1 Figures from the Alzheimer’s
Society. Information on numbers of sufferers at

2 Alzheimer’s Society,
Feeling the Pulse, 2002.

3 S Mace and D Taylor, “Adherence to Nice guidelines for
the use of anticholinesterases for Alzheimer’s disease”,
Pharmaceutical Journal, Vol 269, 2002

‘You have to fight every step of the way’

Brian Willetts, 64, cared for his wife, Norma, for several years
after her diagnosis of Alzheimer’s when she was 58. She now lives
in a residential care home that specialises in dementia care.

He says: “She was formally diagnosed in November 1999. I have to
say that our GP wasn’t up to speed at all with Alzheimer’s. We kept
going back and he kept telling us it was just premature memory
loss. Eventually she had a CT scan, and afterwards the consultant
just walked up to us and said ‘Your wife has dementia’. I could
have throttled him. Later I found out that Norma had thought he’d
said she was going to die.

“She was given a ‘severe’ diagnosis straight away, which came as
quite a surprise because at that point we were still going to
social events together. But then she always did put up a good front
in company.

“She went into hospital for the first time in April 2001, and she
went rapidly downhill. I asked the consultant to prescribe Aricept
and he said that her Alzheimer’s was too advanced for any benefit,
but he understood that I wanted to do the best for her and agreed
to prescribe it. I had to pay for it though. It cost £104 for
a 28-day supply.

“After a while the consultant told me I was throwing money down the
drain, and persuaded me to stop. But almost immediately afterward
Norma took a steep downturn. The consultant said it wasn’t related
to stopping Aricept, and I have to believe him, but until then she
had seemed to be maintaining the same sort of level.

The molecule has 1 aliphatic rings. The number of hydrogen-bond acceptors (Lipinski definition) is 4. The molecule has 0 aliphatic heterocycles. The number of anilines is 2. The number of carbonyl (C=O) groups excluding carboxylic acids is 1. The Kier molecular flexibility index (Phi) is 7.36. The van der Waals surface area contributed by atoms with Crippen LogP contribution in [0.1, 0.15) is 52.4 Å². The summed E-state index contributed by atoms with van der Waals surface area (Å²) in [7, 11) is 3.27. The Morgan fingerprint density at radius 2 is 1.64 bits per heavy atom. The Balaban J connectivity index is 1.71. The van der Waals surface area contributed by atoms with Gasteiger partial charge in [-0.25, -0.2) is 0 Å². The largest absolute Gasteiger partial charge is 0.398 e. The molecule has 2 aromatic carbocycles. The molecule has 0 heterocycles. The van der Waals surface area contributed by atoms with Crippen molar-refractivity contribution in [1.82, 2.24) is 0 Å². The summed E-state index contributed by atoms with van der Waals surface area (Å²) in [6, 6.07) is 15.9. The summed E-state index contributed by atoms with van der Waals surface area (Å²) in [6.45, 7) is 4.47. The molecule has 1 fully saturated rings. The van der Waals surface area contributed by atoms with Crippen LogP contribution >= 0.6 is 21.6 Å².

“She was in hospital for four or five months and at the end they
took the decision out of my hands and said that she had got to go
into a home, because if she came home with me it would finish me
off. I was grateful for that. It would have been impossible for me
to make that decision.

“At the moment I’m trying to get Ebixa for Norma. The health
authority has said they won’t let her consultant prescribe it, even
if I paid for it. They said it hadn’t been thoroughly tested yet
and might have side effects – although it has been used in Germany
for 10 years. I feel very angry about it. Alzheimer’s is an awful
disease – sometimes I visit her and come out crying. What side
effects could possibly be worse? If there’s anything that could
give her a better quality of life I want her to try it. Why can’t
we be given the choice?

“I’m not ungrateful for the help we have received. But I feel that
you have to fight every step of the way. Nothing has come easily.
I’ve had to battle for everything.”

‘Health and social care distinction is

Gill Herdson’s mother Vera Hanley was diagnosed with
Alzheimer’s in 1996 and died last year. She says: “She was
fiercely independent and, after the diagnosis, she lived at home on
her own for three years. But then she fell, broke her wrist and
went into hospital, where she broke her shoulder falling out of

“It was a bad time. We were told she would never

walk again, never do this, never do that. We had a lot

of help from social services in finding her a place. The first
place proved unsuitable, but the next was superb. She
couldn’t have had better care. But social services made it
clear there was no chance of any funding. Mum had her own home.

“We sold her home for £120,000, and we put £100,000
into a fund which was intended to provide the income for her care,
but which lost about 60 per cent of its value because of the crash
in the stock market. We started off paying £340 a week, and it
went up to £395 a week. It cost about £20,000 a year.

“The assessment [for free nursing care] was a waste of time. She
was put in the middle band [about £70] along with everyone
else. People in the early stages who could still do most things for
themselves were put in the same band as people like my mum, who was
bedridden and had to be encouraged to swallow. Then the management
of the home refused to have anything to do with the free nursing
care bit, because they didn’t want to have to pay the set-up
costs. That went on until January 2002. Mum died in the March.

“I fought so many battles over the whole thing. She was a real
fighter, and I felt I had to fight on her behalf. But little people
have so little weight. I just hit a brick wall, again and

“Alzheimer’s is a disease and it needs health care. The
distinction between health and social care is so meaningless.

“What infuriates me is that she had to pay for every bit of
health care that she received. She was always quite careful with
money. She saved and yet she ended up paying for all the care that
she should have had free from the NHS.

“And on top of that, she was still paying income tax on her
small teacher’s pension.”